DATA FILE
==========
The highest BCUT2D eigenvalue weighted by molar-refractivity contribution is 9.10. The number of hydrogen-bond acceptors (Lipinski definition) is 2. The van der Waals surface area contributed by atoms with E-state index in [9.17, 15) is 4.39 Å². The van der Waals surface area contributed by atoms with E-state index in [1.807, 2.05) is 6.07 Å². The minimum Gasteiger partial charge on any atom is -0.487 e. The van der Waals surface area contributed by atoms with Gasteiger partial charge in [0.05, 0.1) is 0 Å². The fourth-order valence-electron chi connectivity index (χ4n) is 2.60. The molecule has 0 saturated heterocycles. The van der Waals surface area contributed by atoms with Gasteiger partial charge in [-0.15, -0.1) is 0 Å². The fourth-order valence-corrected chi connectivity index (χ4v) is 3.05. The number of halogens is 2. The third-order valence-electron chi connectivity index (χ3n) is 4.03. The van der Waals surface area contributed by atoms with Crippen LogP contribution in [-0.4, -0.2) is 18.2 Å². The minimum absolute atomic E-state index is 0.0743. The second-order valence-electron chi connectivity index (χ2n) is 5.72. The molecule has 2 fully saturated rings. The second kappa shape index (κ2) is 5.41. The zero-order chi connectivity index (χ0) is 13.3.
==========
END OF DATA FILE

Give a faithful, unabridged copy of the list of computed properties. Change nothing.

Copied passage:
The highest BCUT2D eigenvalue weighted by molar-refractivity contribution is 9.10. The number of hydrogen-bond acceptors (Lipinski definition) is 2. The van der Waals surface area contributed by atoms with E-state index in [9.17, 15) is 4.39 Å². The van der Waals surface area contributed by atoms with E-state index in [1.807, 2.05) is 6.07 Å². The minimum Gasteiger partial charge on any atom is -0.487 e. The van der Waals surface area contributed by atoms with Gasteiger partial charge in [0.05, 0.1) is 0 Å². The fourth-order valence-electron chi connectivity index (χ4n) is 2.60. The molecule has 0 saturated heterocycles. The van der Waals surface area contributed by atoms with Gasteiger partial charge in [-0.15, -0.1) is 0 Å². The fourth-order valence-corrected chi connectivity index (χ4v) is 3.05. The number of halogens is 2. The third-order valence-electron chi connectivity index (χ3n) is 4.03. The van der Waals surface area contributed by atoms with Crippen LogP contribution in [-0.4, -0.2) is 18.2 Å². The minimum absolute atomic E-state index is 0.0743. The second-order valence-electron chi connectivity index (χ2n) is 5.72. The molecule has 2 fully saturated rings. The second kappa shape index (κ2) is 5.41. The zero-order chi connectivity index (χ0) is 13.3.